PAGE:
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AI remains a critical focus of both the federal government and industry, with multiple efforts in recent weeks to address governance of the development and use of AI in the United States.  On February 26, 2024, a U.S. Department of State-commissioned report, titled “Defense in Depth: An Action Plan to Increase the Safety and Security of Advanced AI” (Action Plan), proposed multiple U.S. Government and partner nation lines of effort to address growing national security risks posed by rapidly expanding AI capabilities, including the expectation of achieving artificial general intelligence (AGI).  Just days later, on March 5, 2024, House Chairman Comer and Ranking Member Raskin introduced the Federal AI Governance and Transparency Act.  This bipartisan bill would focus government resources on increasing transparency, oversight, and responsible use of federal AI systems and centrally codifying federal governance of agency AI systems.  Additionally, on March 28, 2024 the Office of Management and Budget released the final guidance on Memorandum M-24-10, Advancing Governance, Innovation, and Risk Management for Agency Use of AI as we address here.

Continue Reading Recent Developments from the Federal Government Relating to AI
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On March 28, 2024, the Office of Management and Budget (OMB) released Memorandum M-24-10Advancing Governance, Innovation, and Risk Management for Agency Use of Artificial Intelligence (Memo), updating and implementing OMB’s November 2023 proposed memorandum of the same name.  The Memo directs agencies “to advance AI governance and innovation while managing risks from the use of AI in the Federal Government.”  In the Memo, OMB focuses on three major areas – strengthening AI governance, advancing responsible AI innovation, and managing risks from the use of AI.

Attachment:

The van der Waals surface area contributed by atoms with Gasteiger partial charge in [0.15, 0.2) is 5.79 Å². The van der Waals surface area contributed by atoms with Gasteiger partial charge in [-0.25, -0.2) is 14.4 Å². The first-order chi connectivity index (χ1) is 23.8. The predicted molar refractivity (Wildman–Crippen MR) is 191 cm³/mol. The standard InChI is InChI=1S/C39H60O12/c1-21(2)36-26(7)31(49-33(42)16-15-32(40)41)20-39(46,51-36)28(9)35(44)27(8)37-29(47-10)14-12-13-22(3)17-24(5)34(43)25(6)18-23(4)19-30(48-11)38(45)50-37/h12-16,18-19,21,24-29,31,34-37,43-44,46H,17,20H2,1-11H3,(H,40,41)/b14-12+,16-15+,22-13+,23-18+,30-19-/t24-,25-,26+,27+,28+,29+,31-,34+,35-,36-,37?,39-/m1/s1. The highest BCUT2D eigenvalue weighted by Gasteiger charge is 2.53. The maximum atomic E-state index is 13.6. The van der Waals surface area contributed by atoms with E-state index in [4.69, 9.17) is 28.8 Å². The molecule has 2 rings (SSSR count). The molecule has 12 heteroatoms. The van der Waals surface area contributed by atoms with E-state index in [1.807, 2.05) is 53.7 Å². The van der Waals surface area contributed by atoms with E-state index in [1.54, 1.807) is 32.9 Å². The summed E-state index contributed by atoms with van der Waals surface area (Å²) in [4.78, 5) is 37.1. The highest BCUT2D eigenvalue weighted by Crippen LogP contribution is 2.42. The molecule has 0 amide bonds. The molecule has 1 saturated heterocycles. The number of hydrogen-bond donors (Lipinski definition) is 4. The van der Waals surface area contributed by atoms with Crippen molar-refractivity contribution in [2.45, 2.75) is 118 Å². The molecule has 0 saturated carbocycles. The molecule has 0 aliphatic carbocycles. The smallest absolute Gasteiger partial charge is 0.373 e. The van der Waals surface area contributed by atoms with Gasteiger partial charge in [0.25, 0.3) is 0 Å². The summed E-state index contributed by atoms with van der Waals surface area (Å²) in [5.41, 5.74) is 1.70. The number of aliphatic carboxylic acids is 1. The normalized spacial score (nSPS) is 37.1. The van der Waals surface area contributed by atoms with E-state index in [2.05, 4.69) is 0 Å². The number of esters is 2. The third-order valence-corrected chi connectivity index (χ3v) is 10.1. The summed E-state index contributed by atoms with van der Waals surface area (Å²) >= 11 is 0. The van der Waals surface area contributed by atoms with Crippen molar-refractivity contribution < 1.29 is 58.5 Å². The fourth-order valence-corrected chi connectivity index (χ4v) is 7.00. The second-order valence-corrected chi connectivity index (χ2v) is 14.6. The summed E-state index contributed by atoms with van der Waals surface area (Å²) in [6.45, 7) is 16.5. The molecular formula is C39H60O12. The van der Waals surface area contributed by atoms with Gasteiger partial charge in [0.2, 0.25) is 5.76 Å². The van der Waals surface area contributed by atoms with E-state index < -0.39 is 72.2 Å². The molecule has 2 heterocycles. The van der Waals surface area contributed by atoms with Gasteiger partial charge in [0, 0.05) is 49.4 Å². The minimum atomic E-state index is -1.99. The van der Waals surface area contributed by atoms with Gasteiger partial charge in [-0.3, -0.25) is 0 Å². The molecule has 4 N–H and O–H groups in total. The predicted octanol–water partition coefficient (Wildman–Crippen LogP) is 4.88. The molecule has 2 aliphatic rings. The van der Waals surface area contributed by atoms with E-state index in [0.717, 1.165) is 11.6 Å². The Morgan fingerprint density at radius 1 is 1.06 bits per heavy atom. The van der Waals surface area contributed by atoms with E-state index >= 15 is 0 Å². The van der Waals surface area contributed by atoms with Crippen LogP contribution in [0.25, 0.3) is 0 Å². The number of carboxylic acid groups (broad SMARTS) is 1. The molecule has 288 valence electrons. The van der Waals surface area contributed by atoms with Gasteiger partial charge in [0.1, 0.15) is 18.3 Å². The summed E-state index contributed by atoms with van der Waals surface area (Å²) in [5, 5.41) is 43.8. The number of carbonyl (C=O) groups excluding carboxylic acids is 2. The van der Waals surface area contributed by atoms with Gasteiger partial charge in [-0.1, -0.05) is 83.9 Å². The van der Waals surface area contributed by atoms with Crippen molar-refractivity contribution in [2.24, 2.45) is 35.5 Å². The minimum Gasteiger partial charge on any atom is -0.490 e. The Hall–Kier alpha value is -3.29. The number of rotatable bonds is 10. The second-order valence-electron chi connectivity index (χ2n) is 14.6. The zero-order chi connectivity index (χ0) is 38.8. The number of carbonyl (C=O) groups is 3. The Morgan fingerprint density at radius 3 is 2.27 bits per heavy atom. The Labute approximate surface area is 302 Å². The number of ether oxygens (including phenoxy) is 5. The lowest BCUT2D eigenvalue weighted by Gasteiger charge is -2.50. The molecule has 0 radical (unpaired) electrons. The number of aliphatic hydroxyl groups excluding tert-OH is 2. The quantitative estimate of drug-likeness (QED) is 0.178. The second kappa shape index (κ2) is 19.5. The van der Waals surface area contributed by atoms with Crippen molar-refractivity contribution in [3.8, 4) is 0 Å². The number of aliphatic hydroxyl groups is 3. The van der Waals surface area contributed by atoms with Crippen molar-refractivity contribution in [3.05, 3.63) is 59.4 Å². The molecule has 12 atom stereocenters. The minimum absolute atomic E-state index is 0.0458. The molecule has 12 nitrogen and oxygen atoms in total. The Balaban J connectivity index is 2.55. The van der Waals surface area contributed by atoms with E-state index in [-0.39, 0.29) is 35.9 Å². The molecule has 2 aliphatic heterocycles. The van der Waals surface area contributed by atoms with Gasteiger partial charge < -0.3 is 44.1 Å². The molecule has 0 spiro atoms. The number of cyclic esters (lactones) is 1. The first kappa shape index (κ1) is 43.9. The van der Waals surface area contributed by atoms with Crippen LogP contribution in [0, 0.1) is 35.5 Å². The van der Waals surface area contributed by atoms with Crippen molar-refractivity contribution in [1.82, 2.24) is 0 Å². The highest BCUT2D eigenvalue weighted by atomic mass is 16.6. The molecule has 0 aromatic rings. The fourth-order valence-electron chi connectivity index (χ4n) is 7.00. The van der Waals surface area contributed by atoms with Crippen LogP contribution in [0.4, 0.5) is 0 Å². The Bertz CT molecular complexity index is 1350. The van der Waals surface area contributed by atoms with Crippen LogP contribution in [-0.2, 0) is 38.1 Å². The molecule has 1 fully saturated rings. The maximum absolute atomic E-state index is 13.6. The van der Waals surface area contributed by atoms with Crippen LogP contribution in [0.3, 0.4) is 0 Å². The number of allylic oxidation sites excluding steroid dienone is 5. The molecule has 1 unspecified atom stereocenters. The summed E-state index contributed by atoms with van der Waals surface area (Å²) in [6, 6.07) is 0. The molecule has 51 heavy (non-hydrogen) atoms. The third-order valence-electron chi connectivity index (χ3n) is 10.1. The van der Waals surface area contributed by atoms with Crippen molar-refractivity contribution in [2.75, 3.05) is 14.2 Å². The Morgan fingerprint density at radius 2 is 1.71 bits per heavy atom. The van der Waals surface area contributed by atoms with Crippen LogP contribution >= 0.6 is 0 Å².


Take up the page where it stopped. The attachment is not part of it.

Continue Reading OMB Releases Final Guidance Memo on the Government’s Use of AI
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What’s the Point?

To set the groundwork for future episodes, Nicole Owren-Wiest and Erin Rankin talk fundamentals: What is the purpose behind the often counter-intuitive and complex government contracts cost and pricing rules? What are the various price analysis techniques available to the world’s largest buyer of goods and services? “It All Adds Up” is Crowell & Moring’s podcast covering the latest government contract accounting, cost, and pricing developments. | PodBean | SoundCloud | Apple Podcasts 

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End User License Agreements, Whistleblower Incentives, GHG Disclosures

This week’s episode covers a Federal Circuit decision holding that an end user license agreement incorporated into another contractor’s agreement was sufficient to establish jurisdiction under the Contract Disputes Act, a new DOJ pilot program to incentivize whistleblowers to report corporate misconduct by offering monetary rewards, and a DOD Class Deviation prohibiting DoD from requiring certain defense contractors to disclose a greenhouse gas inventory or any other report on greenhouse gas emissions, and is hosted by Peter Eyre and Yuan Zhou. Crowell & Moring’s “Fastest 5 Minutes” is a biweekly podcast that provides a brief summary of significant government contracts legal and regulatory developments that no government contracts lawyer or executive should be without. | PodBean | SoundCloudApple Podcasts